amrita for about three years, and I was very grateful that Baba had given
my wife and myself this personal experience of a thrilling, deeply-moving
miracle. It was witnessed on this occasion at Horsley Hills by about
forty-five men and more than a dozen women. Baba went around giving some
to all, except to the women who were staying at Circuit House. There was
enough amrita for everyone to have a spoonful each and the bowl was still
not empty. Baba handed it to me to carry back to our quarters. I felt very
honoured and held it carefully in my hand as we drove up the sharp bends
to the crest of the hill. Sand still clung to the designs carved on the
silvery metal, which I was told was the sacred alloy panchaloha. On the
balcony of Circuit House I handed the container back to Baba and he
straight away walked around giving some to each of the ladies who had not
yet tasted the "food of the gods".
I sometimes wondered afterwards what had happened to the little bowl but
about a year later a Bombay devotee told me he had visited Baba at Horsley
Hills a day or two after the event and been presented with the panchaloha
container. It still held some amrita which he and his family enjoyed, and
the miracle bowl now occupies a place of honour in his home.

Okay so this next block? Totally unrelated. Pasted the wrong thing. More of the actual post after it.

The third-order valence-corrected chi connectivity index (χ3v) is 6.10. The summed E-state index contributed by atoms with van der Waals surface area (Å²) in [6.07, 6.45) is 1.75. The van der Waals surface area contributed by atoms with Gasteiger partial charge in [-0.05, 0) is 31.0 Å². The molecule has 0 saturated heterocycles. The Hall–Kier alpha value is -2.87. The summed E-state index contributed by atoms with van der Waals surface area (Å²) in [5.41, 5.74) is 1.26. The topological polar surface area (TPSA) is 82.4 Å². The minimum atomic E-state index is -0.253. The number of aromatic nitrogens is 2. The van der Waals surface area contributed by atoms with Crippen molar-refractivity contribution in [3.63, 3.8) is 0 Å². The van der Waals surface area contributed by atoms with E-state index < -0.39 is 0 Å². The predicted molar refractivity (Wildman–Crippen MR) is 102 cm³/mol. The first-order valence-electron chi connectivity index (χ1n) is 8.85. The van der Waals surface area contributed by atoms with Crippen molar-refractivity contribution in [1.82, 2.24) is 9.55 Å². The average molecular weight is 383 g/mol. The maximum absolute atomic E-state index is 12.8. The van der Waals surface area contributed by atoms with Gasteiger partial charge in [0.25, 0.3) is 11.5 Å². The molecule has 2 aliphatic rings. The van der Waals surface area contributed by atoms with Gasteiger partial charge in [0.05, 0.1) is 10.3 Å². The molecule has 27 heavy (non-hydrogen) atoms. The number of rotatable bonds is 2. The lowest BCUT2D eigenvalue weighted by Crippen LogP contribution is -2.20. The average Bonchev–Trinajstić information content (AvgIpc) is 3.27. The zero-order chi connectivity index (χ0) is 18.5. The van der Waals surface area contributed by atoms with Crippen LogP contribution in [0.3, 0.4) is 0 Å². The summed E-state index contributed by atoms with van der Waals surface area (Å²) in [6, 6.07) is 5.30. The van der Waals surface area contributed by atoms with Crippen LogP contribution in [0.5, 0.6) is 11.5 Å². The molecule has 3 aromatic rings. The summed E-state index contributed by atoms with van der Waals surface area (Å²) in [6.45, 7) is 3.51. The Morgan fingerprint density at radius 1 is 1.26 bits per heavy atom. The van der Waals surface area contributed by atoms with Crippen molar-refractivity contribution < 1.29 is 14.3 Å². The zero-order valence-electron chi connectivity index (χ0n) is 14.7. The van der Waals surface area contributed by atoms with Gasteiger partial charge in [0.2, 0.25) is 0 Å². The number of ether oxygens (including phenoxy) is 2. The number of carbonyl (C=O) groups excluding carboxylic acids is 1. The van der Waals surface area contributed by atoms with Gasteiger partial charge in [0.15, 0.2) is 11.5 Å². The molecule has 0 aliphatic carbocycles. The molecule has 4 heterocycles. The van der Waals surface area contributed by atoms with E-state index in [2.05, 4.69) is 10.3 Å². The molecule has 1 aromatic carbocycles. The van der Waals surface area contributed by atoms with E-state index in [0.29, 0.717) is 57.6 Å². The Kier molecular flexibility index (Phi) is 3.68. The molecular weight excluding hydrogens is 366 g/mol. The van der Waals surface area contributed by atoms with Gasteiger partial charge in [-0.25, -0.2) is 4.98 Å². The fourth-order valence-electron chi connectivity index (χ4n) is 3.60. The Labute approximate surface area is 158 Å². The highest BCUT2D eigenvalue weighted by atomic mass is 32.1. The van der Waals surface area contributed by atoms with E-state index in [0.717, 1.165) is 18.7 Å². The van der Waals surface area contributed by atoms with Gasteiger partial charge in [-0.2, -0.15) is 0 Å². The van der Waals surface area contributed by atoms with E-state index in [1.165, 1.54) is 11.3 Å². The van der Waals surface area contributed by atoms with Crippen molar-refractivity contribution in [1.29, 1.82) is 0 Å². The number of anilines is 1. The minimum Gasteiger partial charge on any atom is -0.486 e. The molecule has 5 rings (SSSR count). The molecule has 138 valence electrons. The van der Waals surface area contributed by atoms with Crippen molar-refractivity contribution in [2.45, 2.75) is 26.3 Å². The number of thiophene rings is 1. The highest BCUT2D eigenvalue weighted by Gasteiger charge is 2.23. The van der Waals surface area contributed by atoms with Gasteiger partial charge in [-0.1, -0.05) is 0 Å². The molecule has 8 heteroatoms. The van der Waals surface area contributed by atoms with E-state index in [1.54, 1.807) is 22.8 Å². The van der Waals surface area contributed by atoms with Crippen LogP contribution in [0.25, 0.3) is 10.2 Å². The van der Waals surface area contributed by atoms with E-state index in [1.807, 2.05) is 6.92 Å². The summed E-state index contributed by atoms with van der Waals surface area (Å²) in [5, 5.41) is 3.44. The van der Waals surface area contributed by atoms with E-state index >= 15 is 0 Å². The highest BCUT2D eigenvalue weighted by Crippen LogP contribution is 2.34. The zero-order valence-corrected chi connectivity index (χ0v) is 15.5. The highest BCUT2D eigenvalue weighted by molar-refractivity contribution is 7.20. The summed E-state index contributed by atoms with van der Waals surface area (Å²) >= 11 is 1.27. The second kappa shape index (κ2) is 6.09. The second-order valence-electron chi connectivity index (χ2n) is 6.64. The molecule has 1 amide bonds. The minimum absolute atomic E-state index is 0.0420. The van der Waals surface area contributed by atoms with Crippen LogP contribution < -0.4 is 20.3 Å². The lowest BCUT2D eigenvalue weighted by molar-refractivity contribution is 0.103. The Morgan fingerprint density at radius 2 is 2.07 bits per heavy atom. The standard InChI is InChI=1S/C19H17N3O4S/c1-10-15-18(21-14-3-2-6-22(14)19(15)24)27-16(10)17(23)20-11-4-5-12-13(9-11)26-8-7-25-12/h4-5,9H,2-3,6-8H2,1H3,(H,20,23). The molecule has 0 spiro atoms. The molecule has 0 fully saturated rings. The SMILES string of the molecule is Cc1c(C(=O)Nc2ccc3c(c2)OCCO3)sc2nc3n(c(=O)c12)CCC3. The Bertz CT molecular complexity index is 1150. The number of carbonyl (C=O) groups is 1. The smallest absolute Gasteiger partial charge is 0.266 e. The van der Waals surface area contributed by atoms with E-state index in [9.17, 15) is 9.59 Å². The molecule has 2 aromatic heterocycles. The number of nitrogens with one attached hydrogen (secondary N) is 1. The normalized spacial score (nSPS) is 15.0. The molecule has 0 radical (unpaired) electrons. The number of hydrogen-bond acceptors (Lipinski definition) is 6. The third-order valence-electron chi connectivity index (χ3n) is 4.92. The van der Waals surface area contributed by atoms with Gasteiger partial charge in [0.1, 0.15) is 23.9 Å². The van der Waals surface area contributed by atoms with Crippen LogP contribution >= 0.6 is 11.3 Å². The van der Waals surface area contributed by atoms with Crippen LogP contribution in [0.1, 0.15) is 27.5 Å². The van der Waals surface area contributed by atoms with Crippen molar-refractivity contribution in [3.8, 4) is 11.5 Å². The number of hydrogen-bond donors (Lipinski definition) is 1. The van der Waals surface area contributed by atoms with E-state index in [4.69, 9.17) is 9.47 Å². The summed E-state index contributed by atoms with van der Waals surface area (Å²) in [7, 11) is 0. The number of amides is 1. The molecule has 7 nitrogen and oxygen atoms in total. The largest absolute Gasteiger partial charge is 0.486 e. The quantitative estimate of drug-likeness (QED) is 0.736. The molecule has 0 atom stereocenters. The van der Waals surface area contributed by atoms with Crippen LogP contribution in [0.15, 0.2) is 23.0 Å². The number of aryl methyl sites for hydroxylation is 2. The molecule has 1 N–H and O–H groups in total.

So here are the answers to the two points raised by my inner psychical
researcher. First, the objects could not have been previously hidden in
the sand patch ready for Baba to take out because they came from the top
of a mound, made before our eyes, on the top of a foot thick sand stage,
also built while we watched. Secondly, even if Baba could have carried the
objects to the sand patch that night without my seeing them, an utter
impossibility, he could not by the most expert legerdemain have slipped
such articles as a glittering idol, a large photograph, a bulky jappamala
and a shining bowl of nectar into the sand under our noses without our
being aware of the fact. If he could, he is superior to the most expert
conjuror and should be making fame and fortune on the stage as an
Quite apart from the miraculous production of such objects there is the
strange mystery of the amrita itself - its ambrosial out-of-this-world
quality, its power (shown on various occasions) to increase in quantity to
meet the needs of whatever numbers happen to be present. What, I wondered,
was its actual significance? I determined to ask Sai Baba about this at
the first opportunity.
Source:Howard Murphet's Man of Miracles
<<preceding Next>> to to be continued.